Every week we comb through the news to find employment trends affecting the hospitality industry so you don’t have to. This week’s Hospitality in the News topic: 2023 retention tips for hospitality staff.
Company culture matters (to your staff and your guests)
Have you ever gone to a party and had the sense that the hosts just had a big fight before everyone arrived? It feels awkward, and it’s not the best night out. Similarly, if employees are dissatisfied, guests may sense that kind of “mood in the room,” which can affect the bottom line. By building a culture that supports employees, you create a positive mood that will keep customers and guests coming back.
Front-line employees, especially in the hospitality industry, are usually the only segment of a company customers see. When employees are unhappy, guests feel it, and leave with a negative view of the whole operation. Bottom line, “If the employees ain’t happy, ain’t nobody happy.”
Unhappy guests leave bad Google reviews, which discourages future customers from booking. Too many negative reviews and companies may need to lower rates to attract new guests. And in the end, it negatively impacts the books.
According to Zippia, in the four years before the pandemic, turnover in hospitality fluctuated between 75% to 79%. The study showed that 33% of new hires quit within 90 days of starting employment. Turnover not only costs companies a lot of money – $57,150 per year on average – but it also takes a toll on the employees left behind. Those employees often must work longer hours to cover for the shortage in staff, and employee morale suffers. Turnover can become contagious.
Dissatisfied employees share their experiences via word-of-mouth or more widely through platforms such as Glassdoor, which can discourage top candidates from applying for a company’s open positions. The quality of the hiring pool diminishes, and a downward spiral of poor performance and staff shortages can follow.
Fortunately, there is a lot you can do to keep your employees – and by extension your guests – happy. Create a company culture that meets the priorities of today’s workforce, and you’ll have a motivated team that naturally makes your guests feel happy and comfortable. Here are some 2023 retention tips to remember:
Remember that it’s not just about the money.
In a 2019 Glassdoor study, 56% of American respondents reported, “Company culture is more important than salary when it comes to being satisfied at work.” Among millennials that belief is even stronger: 65% place culture above salary.
Understand employees’ priorities and incorporate them into your management model.
When asked what helps employees thrive, Americans listed “work that fulfills me” and “feeling valued for my contributions” as their top two responses in Mercer’s Global Talent Trends 2022 study. The next two priorities were having “a manager who advocates for me” and feeling “a sense of belonging.” You can address those wishes by creating opportunities to recognize employee efforts and show how they benefit other staff members and the company at large.
You don’t need to be a family, but you shouldn’t just be an ATM.
No one wants to go back to the old days of work being a place just to punch a clock and get a check, but experts caution against creating a “family” model in your workplace or hiring materials. Employees who feel they must be “part of the family” may experience undue pressure to socialize with co-workers. They may feel obligated to take on unreasonable work demands, and they may be uncomfortable reporting inappropriate behavior of other “family members.” Newer thinking encourages viewing work as a partnership, “redefining the old work contract as a new work equation — one that reflects a more equitable relationship between employer and individual regardless of employment status.”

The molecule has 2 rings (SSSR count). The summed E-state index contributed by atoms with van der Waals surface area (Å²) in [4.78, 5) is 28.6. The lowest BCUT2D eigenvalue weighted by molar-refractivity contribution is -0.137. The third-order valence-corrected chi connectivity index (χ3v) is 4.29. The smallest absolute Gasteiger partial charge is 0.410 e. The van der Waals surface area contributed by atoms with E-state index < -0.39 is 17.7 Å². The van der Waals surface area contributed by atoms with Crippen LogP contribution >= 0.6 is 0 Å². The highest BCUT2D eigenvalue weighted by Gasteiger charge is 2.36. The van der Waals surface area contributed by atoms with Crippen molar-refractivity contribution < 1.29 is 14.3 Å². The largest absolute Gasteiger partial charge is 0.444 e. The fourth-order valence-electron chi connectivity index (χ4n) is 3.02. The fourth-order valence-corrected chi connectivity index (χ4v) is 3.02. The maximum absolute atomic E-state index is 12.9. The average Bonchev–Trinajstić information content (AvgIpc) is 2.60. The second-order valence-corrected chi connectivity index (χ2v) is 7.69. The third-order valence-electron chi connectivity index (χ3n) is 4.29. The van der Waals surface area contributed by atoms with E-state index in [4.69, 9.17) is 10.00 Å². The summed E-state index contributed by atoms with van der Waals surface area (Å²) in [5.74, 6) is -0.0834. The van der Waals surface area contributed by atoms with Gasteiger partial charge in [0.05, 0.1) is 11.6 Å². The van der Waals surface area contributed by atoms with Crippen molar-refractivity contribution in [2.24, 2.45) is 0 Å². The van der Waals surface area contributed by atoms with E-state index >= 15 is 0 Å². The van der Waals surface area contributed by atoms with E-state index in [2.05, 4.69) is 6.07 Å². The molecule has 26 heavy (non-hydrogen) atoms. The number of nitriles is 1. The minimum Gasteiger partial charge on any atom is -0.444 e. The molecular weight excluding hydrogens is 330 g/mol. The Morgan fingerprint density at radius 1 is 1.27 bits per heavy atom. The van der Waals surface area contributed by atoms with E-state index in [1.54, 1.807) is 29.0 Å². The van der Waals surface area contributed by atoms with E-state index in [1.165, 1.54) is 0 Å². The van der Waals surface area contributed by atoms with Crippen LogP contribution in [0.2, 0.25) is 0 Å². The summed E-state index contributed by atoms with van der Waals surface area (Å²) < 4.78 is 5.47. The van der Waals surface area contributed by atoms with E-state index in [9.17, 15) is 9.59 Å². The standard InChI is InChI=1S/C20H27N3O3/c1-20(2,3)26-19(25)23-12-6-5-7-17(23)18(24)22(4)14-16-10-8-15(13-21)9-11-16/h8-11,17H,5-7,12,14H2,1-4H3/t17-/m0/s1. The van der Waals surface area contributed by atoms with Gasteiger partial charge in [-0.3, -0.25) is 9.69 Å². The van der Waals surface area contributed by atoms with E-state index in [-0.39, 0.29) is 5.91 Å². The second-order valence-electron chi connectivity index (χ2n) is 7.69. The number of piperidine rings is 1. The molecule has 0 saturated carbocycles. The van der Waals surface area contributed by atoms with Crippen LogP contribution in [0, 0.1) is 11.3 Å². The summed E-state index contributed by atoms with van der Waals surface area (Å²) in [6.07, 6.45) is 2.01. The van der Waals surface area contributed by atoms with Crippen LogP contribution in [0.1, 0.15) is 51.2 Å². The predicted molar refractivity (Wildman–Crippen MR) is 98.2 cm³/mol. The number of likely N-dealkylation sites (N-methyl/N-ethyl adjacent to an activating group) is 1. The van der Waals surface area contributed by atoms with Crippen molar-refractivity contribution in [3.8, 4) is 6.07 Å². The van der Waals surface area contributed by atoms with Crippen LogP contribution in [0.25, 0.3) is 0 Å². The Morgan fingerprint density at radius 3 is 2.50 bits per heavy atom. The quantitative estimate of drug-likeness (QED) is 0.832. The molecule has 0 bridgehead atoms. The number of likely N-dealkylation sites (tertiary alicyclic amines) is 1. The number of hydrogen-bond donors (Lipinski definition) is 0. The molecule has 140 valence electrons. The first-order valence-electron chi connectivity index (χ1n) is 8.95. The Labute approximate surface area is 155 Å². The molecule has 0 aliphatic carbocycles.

Beat boredom and meet staffing challenges with cross-training.
Even the best jobs can get tedious, and nearly everyone welcomes the opportunity to learn new skills. Cross-train employees to do different jobs to keep staff fresh and widen your pool of trained workers to cover staffing shortages. Understanding co-workers’ jobs also helps build connections among employees and create stronger bonds of community in your workplace.
Celebrate and share good reviews.
Publicize positive reviews using in-house communications as well as on your social media, especially if reviews call out individuals or segments of staff. Public recognition shows employees their work makes a difference and that they are appreciated.
Give employees a voice by creating opportunities to share their views.
It’s not enough to say, “My door is always open,” and hope staff come through to share their ideas or concerns. Managers need to reach out to staff to ask about what is working and what isn’t in their job setting. Encourage new ideas and offer prizes and recognition for suggestions that lead to workplace improvements. Also make sure to provide opportunities for anonymous feedback. Employees need to know that if they share negative information their jobs will not be at risk.
Don’t just listen. Follow up.
Employees will only feel heard and valued if they see change after they provide feedback. The foundation of communication is that it works when it goes two ways. Show employees you’ve listened to their concerns and taken them seriously. You can’t always make the changes employees ask for, but you can explain why you’re not making those changes now.
In the hospitality industry, you can’t separate employee satisfaction from the customer experience. Use these 2023 retention tips to build a company culture in which employees feel valued, and you’ll create an environment that will satisfy both your staff and your guests.